Clinical Forum  |   January 2010
Using Language Sample Databases
Author Notes
  • Contact author: John J. Heilmann, Department of Communication Sciences and Disorders, Mail Stop #668, East Carolina University, Greenville, NC 27858-4353. E-mail: heilmannj@ecu.edu.
Development / School-Based Settings / Research Issues, Methods & Evidence-Based Practice / Normal Language Processing / Language Disorders / Attention, Memory & Executive Functions / Clinical Forum
Clinical Forum   |   January 2010
Using Language Sample Databases
Language, Speech, and Hearing Services in Schools January 2010, Vol.41, 84-95. doi:10.1044/0161-1461(2009/08-0075)
History: Accepted 18 Feb 2009 , Received 03 Jul 2008 , Revised 22 Dec 2008
Language, Speech, and Hearing Services in Schools January 2010, Vol.41, 84-95. doi:10.1044/0161-1461(2009/08-0075)
History: Accepted 18 Feb 2009 , Received 03 Jul 2008 , Revised 22 Dec 2008

Purpose: Over the past 50 years, language sample analysis (LSA) has evolved from a powerful research tool that is used to document children’s linguistic development into a powerful clinical tool that is used to identify and describe the language skills of children with language impairment. The The Systematic Analysis of Language Transcripts (SALT; J. F. Miller & A. Iglesias, 2008) Software Project has developed several databases of language samples from more than 6,000 typical speakers. This article presents an overview of the SALT databases and then demonstrates the power of these databases in classifying children with language impairment.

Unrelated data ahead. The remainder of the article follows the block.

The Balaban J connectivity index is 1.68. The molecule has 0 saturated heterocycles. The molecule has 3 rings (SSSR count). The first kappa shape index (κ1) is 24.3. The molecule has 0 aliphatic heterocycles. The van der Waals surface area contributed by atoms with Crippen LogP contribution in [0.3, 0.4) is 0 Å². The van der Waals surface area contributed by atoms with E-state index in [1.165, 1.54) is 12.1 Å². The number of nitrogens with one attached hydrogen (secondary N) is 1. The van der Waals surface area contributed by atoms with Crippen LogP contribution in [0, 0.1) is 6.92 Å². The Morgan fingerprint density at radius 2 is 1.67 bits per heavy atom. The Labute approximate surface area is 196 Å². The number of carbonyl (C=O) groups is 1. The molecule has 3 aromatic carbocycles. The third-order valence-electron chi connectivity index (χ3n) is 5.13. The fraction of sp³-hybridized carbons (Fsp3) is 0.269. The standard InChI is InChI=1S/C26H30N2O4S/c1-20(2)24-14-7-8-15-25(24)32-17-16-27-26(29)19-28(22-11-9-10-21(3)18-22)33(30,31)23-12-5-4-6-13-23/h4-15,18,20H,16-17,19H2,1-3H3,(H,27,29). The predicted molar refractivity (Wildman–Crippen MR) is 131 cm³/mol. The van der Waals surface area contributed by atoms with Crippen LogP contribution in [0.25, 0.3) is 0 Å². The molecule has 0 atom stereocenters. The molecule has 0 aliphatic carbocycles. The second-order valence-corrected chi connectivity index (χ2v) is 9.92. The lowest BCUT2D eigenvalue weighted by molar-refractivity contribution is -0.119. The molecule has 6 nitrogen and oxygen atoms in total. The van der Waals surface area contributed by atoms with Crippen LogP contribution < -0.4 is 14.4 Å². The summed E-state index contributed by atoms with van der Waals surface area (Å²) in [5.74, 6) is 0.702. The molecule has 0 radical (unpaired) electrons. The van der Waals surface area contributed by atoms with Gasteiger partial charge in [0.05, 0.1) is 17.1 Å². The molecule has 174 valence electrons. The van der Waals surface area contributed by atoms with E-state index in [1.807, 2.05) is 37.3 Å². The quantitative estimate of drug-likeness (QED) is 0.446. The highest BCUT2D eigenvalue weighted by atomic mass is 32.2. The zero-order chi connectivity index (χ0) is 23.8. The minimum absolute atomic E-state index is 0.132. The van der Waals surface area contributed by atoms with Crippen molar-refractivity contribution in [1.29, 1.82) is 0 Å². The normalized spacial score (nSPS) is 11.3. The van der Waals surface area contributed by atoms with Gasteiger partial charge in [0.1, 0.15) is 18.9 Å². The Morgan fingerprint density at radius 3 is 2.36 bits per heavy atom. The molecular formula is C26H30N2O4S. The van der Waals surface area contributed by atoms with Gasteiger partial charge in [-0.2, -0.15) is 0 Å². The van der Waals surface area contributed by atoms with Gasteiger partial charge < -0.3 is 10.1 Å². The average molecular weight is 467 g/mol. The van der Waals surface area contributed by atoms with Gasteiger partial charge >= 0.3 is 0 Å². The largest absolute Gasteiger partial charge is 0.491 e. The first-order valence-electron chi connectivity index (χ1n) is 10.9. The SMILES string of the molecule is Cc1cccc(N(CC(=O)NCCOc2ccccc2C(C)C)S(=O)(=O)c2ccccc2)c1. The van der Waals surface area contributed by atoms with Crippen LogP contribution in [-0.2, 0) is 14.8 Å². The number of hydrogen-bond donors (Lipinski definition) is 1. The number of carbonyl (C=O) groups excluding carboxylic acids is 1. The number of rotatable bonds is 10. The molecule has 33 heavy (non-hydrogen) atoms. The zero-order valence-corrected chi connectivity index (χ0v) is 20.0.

Method: Conversational language samples were elicited from 244 children with language impairment who were between 3 and 13 years of age. Language production measures generated from these transcripts were compared to measures from 244 transcripts in the SALT conversational database. A series of discriminant function analyses were completed to document the sensitivity and specificity of the language sample measures.

Results: The language sample measures were effective in classifying children based on their language status, with correct identification of 78% of the children with language impairment and 85% of the children who were typically developing.

Conclusion: The SALT databases provide a useful tool for the clinical management of children with language impairment.

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